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View Full Version : Buying Resale -- Do you *have* to use a closing service?


JudyS
09-09-2003, 11:16 PM
I've found a resale that interests me. It is "for sale by owner," not through a realtor. It's a very small contract -- only 65 points. With such a small contract, it seems to me that the closing cost would really add a lot to the per point cost. Is it possible to buy a resale without using a closing service? (I understand that there would be risks involved in forgoing a title search and not using an escrow account.)

Has anyone here done this? Is it possible for a private buyer to obtain an estoppel letter from Disney? And what is involved in registering the deed?

Thanks in advance for any information!

Grumpy37
09-10-2003, 12:52 AM
DVC has a first right of refusal on those point being offered to you. That fact alone would would make me want either a real estate attorney or title company. Remember, it really is real estate (i.e. deeded property)! Not to mention that you may be buying something that has a lien on it or the payments or maint/taxes may be in arrears or any number of other scenarios.

I'm not an attorney or a real estate agent/broker, nor do I work for a title company. But my dad appraised real estate for 20 years as I was growing up, and I've seen how "good deals" can go bad on unsuspecting people. Your deal may be fine, but you won't know until you're in to it too deep to do much about it (i.e. the money's gone).

Just my two cents.

Dean
09-10-2003, 06:15 AM
You do not have to use a closing service. You can do a contract yourself and submit to DVC for the ROFR. The real issue is the deed prep. You could always do your own though rather risky. You could also do a quit claim deed which has some risk as well. The transfer fees ($100) and recording fees are unavoidable. There are on line services that will do it for $200 and you should be able to get deed prep alone done for around $100. I can tell you how to submit the contract to DVC for the ROFR if you need it, just email me directly.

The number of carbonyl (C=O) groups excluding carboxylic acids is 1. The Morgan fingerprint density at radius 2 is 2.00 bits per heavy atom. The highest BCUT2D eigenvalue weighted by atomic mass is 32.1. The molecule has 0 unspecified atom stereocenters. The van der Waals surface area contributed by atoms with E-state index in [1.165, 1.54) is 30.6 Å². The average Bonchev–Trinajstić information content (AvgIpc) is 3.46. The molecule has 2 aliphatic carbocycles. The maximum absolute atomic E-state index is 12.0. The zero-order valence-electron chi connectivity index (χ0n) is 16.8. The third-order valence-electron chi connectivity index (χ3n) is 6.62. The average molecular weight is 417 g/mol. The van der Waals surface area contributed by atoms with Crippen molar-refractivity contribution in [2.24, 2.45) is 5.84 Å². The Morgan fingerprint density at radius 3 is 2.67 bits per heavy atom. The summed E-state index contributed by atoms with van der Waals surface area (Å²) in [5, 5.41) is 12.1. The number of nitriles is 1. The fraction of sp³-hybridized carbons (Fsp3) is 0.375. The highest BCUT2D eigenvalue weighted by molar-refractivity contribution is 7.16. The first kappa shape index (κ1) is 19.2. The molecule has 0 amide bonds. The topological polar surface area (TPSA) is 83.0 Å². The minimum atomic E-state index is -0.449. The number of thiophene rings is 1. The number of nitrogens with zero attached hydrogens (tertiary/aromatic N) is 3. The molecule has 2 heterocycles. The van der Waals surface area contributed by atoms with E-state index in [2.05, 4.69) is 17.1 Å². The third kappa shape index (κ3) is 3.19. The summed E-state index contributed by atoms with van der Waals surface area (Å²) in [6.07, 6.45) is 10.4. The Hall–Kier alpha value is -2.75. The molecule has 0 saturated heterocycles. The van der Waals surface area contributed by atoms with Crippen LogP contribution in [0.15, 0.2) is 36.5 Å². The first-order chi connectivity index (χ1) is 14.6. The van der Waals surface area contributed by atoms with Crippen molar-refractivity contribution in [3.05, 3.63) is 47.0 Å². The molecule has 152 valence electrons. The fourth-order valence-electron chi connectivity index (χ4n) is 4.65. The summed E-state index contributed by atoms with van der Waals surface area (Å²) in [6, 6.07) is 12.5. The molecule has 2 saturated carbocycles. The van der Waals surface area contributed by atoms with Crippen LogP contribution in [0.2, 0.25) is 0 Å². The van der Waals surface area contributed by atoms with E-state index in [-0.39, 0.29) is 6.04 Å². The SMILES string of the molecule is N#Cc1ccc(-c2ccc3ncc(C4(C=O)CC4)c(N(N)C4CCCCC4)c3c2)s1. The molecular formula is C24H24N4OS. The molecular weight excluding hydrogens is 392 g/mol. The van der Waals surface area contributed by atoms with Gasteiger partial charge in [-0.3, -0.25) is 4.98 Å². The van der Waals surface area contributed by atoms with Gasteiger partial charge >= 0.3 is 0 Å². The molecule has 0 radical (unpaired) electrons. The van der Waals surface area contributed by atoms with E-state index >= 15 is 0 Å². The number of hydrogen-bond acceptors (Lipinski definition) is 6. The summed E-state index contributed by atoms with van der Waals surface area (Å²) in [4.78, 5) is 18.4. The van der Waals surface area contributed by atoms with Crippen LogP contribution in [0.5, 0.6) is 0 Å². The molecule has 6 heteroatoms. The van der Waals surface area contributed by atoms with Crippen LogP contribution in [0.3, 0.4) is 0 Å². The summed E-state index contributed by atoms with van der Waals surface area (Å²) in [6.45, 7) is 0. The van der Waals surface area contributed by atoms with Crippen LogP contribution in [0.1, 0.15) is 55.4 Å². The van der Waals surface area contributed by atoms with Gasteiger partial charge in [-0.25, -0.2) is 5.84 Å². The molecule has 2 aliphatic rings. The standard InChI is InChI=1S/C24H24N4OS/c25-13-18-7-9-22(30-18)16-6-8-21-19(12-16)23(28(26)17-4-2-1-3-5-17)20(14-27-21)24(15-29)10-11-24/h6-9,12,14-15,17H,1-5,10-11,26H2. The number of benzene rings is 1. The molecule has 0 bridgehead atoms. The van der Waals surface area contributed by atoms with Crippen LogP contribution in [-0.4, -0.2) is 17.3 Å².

You sill not be able to get title insurance unless you go through a closing service if that's important.

Beth
09-10-2003, 11:27 AM
Thanks for posting this question. We're actually looking to <i>sell</i> a small add-on, and are offering it to a family member. I hate the thought of them having to pay all those closing costs, if there's a way around it.

So what could I (or they) expect to pay - total - to get the deed in their name?

Dean
09-10-2003, 05:46 PM
Originally posted by Beth
Thanks for posting this question. We're actually looking to <i>sell</i> a small add-on, and are offering it to a family member. I hate the thought of them having to pay all those closing costs, if there's a way around it.

So what could I (or they) expect to pay - total - to get the deed in their name? The cheapest you could get out is around $125. That assumes you do the deed yourself, no title insurance and you handle all the process. An in between option of using on online servcies should get you buy for around $300 or slightly more. If you can find someone that will do a deed only and you do all else, you may be able to get it down to $225-250. Good luck.

JudyS
09-12-2003, 10:32 PM
To everyone who replied -- thanks for the information!

Dean, you are a fount of timeshare knowledge!

mickeyc
09-13-2003, 07:31 AM
I have purchased resales directly from owners and used the Timshare Closing Sevice located in Sand Lake Road, Orlando, Fl. They are very reasonable and include title insurance. Their phone number is: 407-370-2373.

In the latter case where you are selling to a family member you may want to use ProDox, which I think charges $100--200 for document prepartion including attorney review. If you opt for title insurance they are more expensive than TCS.

Also, a good website for this topic is timeshare user group ( www. tug2.net). You will find a weath of information there in addition to the great information at this website.

Good luck and enjoy your timeshare!!